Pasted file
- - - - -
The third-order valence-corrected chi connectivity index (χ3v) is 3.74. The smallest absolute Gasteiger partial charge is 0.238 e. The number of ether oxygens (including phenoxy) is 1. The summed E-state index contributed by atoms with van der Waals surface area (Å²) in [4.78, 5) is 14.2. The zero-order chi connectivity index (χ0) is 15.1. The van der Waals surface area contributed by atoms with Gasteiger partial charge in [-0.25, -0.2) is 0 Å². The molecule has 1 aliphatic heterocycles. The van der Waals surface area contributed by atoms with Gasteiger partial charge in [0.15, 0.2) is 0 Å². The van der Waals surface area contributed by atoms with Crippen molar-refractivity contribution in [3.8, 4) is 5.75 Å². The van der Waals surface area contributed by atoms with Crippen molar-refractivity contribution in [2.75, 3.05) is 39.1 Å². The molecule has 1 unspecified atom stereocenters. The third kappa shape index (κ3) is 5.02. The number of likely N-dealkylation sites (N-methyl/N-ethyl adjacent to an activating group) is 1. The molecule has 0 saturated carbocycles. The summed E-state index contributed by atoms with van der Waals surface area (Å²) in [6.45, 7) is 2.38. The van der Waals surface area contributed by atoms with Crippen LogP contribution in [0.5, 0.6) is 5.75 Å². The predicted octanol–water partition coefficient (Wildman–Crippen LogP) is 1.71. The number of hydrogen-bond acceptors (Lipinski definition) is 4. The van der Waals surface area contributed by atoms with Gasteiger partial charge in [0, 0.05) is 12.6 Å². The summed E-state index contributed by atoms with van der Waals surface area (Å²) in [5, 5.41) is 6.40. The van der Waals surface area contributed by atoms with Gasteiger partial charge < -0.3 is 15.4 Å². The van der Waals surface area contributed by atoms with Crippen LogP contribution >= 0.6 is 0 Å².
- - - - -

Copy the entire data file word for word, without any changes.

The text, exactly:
The third-order valence-corrected chi connectivity index (χ3v) is 3.74. The smallest absolute Gasteiger partial charge is 0.238 e. The number of ether oxygens (including phenoxy) is 1. The summed E-state index contributed by atoms with van der Waals surface area (Å²) in [4.78, 5) is 14.2. The zero-order chi connectivity index (χ0) is 15.1. The van der Waals surface area contributed by atoms with Gasteiger partial charge in [-0.25, -0.2) is 0 Å². The molecule has 1 aliphatic heterocycles. The van der Waals surface area contributed by atoms with Gasteiger partial charge in [0.15, 0.2) is 0 Å². The van der Waals surface area contributed by atoms with Crippen molar-refractivity contribution in [3.8, 4) is 5.75 Å². The van der Waals surface area contributed by atoms with Crippen molar-refractivity contribution in [2.75, 3.05) is 39.1 Å². The molecule has 1 unspecified atom stereocenters. The third kappa shape index (κ3) is 5.02. The number of likely N-dealkylation sites (N-methyl/N-ethyl adjacent to an activating group) is 1. The molecule has 0 saturated carbocycles. The summed E-state index contributed by atoms with van der Waals surface area (Å²) in [6.45, 7) is 2.38. The van der Waals surface area contributed by atoms with Crippen LogP contribution in [0.5, 0.6) is 5.75 Å². The predicted octanol–water partition coefficient (Wildman–Crippen LogP) is 1.71. The number of hydrogen-bond acceptors (Lipinski definition) is 4. The van der Waals surface area contributed by atoms with Gasteiger partial charge in [0, 0.05) is 12.6 Å². The summed E-state index contributed by atoms with van der Waals surface area (Å²) in [5, 5.41) is 6.40. The van der Waals surface area contributed by atoms with Gasteiger partial charge < -0.3 is 15.4 Å². The van der Waals surface area contributed by atoms with Crippen LogP contribution >= 0.6 is 0 Å².